MOVIE REVIEW: Nora Aunor-starrer Dementia makes impressive use of Batanes to frame a ghost story

The grade-A film Dementia makes impressive use of Batanes to frame a ghost story rooted in childhood memories. This horror-suspense film stars (L-R) Jasmine Curtis Smith, Nora Aunor and Chynna Ortaleza, among others.



There really is nothing new story-wise in Regal Films’ latest suspense-horror offering Dementia save for the impressive use of Batanes to frame a ghost story that is chockfull of Gothic elements.

That does not mean, though, that this psychological horror-drama does not hold a few surprises, even if only in tiny doses of fright due to timing.

If anything, the film may be viewed as a cautionary tale on why crazy people should be taken a tad more seriously and why the wounds of childhood must be healed lest they fester and bleed anew.

For apparitions that wander the hallways, a promise disguised in child’s play is a debt that must be extracted at whatever cost.

Mara Fabre (Nora Aunor), a middle-aged woman suffering from dementia is brought back by her family to her childhood home in Batanes with hopes of reconstructing her memories. Her family becomes even more distraught when, instead of regaining her memories, she begins seeing apparitions and starts doing strange things.

When these visions start doing harm to her and her family, Mara must immediately piece together fragments of her memory to confront the ghosts of her past.

Just when you thought La Aunor has already done it all, she surprises us once again by bringing to life a mentally unstable and distraught woman with such a complex character.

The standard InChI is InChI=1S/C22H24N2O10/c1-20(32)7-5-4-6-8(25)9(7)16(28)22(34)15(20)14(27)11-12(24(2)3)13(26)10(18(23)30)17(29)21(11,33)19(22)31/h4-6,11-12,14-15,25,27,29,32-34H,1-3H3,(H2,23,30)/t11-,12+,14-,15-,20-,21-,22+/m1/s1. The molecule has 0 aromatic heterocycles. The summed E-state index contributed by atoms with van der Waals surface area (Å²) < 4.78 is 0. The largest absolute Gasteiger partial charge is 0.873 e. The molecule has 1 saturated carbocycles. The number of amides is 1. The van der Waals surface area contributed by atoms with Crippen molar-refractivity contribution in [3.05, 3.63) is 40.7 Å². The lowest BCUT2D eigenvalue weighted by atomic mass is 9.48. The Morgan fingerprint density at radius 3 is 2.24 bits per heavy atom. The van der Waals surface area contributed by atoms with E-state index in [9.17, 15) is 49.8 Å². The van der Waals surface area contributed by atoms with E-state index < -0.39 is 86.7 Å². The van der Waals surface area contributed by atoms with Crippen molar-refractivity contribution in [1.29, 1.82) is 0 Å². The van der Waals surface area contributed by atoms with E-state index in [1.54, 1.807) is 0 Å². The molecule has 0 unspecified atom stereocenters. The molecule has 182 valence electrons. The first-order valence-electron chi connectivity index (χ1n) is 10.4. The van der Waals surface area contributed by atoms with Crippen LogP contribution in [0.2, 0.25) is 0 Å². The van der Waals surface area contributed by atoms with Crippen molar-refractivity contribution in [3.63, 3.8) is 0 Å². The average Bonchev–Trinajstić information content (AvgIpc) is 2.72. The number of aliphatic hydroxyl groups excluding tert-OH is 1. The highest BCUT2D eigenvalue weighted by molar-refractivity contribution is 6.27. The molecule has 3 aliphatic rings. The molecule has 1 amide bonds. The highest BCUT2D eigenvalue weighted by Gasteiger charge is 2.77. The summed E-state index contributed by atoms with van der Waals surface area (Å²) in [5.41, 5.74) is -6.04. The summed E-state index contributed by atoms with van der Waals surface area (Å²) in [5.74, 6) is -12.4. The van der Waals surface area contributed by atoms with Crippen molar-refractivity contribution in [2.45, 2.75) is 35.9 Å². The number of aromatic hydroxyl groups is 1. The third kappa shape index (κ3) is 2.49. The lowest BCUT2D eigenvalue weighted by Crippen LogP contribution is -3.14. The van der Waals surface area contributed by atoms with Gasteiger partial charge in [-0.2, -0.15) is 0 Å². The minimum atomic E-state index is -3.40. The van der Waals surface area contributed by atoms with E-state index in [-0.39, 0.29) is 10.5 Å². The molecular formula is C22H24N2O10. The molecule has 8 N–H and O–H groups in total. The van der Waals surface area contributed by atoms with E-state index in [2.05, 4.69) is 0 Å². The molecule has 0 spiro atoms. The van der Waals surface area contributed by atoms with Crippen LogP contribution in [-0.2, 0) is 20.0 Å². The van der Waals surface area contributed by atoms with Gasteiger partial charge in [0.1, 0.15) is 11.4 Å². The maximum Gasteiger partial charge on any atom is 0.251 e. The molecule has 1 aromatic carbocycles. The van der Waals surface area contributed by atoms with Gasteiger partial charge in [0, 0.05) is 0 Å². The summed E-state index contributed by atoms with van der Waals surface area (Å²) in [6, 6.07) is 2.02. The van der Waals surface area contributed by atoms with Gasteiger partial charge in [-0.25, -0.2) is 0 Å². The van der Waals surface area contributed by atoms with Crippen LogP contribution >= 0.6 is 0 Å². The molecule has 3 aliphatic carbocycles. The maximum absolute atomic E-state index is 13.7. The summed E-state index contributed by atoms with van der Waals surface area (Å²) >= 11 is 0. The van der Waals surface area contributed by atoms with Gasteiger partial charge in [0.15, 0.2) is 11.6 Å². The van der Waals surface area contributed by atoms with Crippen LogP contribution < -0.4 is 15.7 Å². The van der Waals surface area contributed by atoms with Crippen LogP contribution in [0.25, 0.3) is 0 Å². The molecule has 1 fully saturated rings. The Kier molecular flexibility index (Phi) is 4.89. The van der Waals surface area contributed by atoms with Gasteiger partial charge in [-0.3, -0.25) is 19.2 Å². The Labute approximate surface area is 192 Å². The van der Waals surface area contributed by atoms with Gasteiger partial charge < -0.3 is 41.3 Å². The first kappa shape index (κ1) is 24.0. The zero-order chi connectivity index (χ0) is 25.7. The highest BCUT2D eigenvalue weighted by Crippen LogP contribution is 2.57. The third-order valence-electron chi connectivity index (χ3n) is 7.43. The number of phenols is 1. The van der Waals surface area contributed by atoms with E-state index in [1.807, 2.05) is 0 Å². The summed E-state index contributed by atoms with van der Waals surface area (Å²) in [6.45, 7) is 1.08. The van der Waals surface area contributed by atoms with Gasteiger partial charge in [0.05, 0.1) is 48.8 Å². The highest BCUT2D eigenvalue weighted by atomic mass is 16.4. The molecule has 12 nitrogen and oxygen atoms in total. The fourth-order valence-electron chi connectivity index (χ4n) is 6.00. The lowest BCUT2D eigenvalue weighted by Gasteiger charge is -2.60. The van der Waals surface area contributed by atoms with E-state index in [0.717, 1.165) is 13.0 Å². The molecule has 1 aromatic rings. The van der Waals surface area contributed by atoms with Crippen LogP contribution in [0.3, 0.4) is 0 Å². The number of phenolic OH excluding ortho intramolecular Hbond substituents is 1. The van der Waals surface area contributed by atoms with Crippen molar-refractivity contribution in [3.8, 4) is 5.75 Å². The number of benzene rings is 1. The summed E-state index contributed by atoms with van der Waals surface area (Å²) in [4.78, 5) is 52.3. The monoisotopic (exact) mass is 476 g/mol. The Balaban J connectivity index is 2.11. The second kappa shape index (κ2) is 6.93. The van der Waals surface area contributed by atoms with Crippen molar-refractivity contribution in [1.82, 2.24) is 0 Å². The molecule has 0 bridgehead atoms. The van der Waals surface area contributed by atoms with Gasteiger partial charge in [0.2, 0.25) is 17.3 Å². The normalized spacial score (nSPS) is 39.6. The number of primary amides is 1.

Surely enough, Mara seems like the ordinary harmless old woman suffering from mental illness. She is fussed over and spoken to politely by people who barely know her but is tolerated with silent contempt by some members of her family.

This dual persona is conveyed, not through dialogue but through her eyes that stare fiercely, through the way she holds her head proudly even as she ever so slightly trembles in fright and confusion.

The supporting cast composed of Bing Loyzaga, Jasmine Curtis and Yul Servo is a neat ensemble of multi-faceted characters serving to provide the background to Mara’s past and present.

Bing Loyzaga is cast as Mara's cousin Elaine, the only person whom Mara remembers. Elaine's husband, Rommel, is played by Yul Servo while their daughter Rachel is played by Jasmine Curtis Smith.

In Dementia, nothing is what it seems. Timidity and calmness does not translate to virtue. Rage is not always accompanied by a storm.

First-time filmmaker Perci Intalan took advantage of the natural gloom of far-flung Batanes, using the dark beauty of its landscape to establish the mood for a pleasing kind of terror.

With its paper-thin storyline, the film relied mostly on surprises, on strategically placed apparitions to make the heart lurch and the ears reverberate with ghostly sound effects.

Dementia could have been so much more. It could have further explored the depth of the relationship between Mara and her ghostly tormentor. Their tale of woe could have been a tragedy, we would have empathized with their bond, not merely the cause and effect of their actions.

Nonetheless, the movie is still worth watching even if only to see Nora at one of her recent best and to ponder at the little details that frighten from dark corners.

Dementia, which is currently being screened in cinemas, is graded A by the Cinema Evaluation Board.



Ed's Note: The "PEP Review" section carries the views of individual reviewers, and does not necessarily reflect the views of the PEP editorial staff.




Dementia stars (from upper left, clockwise) Bing Loyzaga, Jasmine Curtis Smith, Chynna Ortaleza and Nora Aunor


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